You think too much! Happiness 'is' found within you. The Buddhist's are correct in this respect. It's the feeling you get from being grateful that God put you in a position where you can travel and see the world.

We all have a purpose; I've learned not to question the gifts God provides no matter their origin, or how painful or beautiful they might be. On your trip, you may find an opportunity begging you to take it up with both hands - and leads to greatness. Your happiness and ability to overcome great suffering is an absolute asset.

If you're not experiencing life, then you won't have anything valuable to offer your community. You're not a monk, you're a person born to certain privilege, so why feel guilt for that?

Sending kind and warm thoughts your way...

Macka :flower2::hug5:


Meditation and the practice of mindfulness is something that I’m still learning but try my best to practice in correlation with my own faith However, I can't speak of Buddhist teachings as it's not something I practice nor have much understanding of and so I don't want to offend. Perhaps our idea of mindfulness/meditation is different and so my answer won't be of much helps in regards to your own beliefs/teachings.

In short, Mindfulness is essentially to be 'present' and to gain self-awareness and understanding, if not 'control' of your own feelings and emotions. It’s kind of like taking an inside look at yourself from the outside. I too have the belief that 'happiness' should be derived internally first and fourth most, and that external aka 'worldly and material' things and circumstance will only give you happiness that is fleeting and temporary - as they say; 'money can’t buy you happiness'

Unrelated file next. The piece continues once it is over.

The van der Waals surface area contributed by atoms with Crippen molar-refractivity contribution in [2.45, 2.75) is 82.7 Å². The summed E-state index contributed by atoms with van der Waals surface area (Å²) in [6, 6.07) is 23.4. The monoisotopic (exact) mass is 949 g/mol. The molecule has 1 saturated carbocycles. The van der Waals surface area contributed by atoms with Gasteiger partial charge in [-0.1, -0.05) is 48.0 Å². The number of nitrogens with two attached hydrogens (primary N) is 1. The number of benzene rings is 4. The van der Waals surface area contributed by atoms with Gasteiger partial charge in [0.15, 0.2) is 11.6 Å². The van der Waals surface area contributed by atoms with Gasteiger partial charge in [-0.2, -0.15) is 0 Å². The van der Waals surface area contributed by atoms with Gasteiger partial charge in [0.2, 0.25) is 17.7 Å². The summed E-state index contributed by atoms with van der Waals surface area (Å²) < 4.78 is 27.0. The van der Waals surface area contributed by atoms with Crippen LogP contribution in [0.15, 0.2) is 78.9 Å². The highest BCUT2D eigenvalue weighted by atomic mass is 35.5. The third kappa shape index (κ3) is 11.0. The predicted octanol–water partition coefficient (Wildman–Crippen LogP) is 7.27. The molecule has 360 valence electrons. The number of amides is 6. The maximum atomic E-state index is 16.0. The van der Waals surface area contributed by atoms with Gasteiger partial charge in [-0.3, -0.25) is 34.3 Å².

However, that’s not to say that you shouldn't do the things you enjoy, like going on holiday because it makes you feel happy. You shouldn't feel guilty for feeling joy. If you have the chance to enjoy life then take it! If anything, I feel blessed to have things that make me feel anything good because as someone who has depression, I struggle immensely to find anything that makes me feel happy , and God knows I struggle to find it from within, but when I remember to be mindful, I remember to feel blessed, and to feel gratitude speaks much for you as a person.

It really is who you are inside that counts - your soul, if you will. That’s why mindfulness is such a great practice, it makes you self-aware and to be self-aware allows you the chance to self-improve. Happiness in general is quite subjective, I find. I haven't really figured it out yet myself.

All the best!
Poopy Doll

Poopy Doll

Well-known member
Jun 13, 2015
Fort Lauderdale, Florida, USA
"stop it, you shouldn't be feeling happy your team won/you had a tasty meal/you're visiting a new place, because happiness should NOT be linked to external circumstances, it should be just derived internally!!"

Basically, you are 'shoulding' on yourself. Don't 'should' on yourself. You are where you are at and can identify this, where you are at.

Being disabled, I wish I could travel like you. When I do travel a little bit locally, I am aware that it is all maya but I enjoy a little maya. It's a gradual process to become disenchanted with the outer beautiful things. You don't become disenchanted by next Tuesday because you learned some concept from a book or a meeting or even a teacher. Tiring of the world's enchantments is a later stage.

Just a few thoughts. Hope you are well.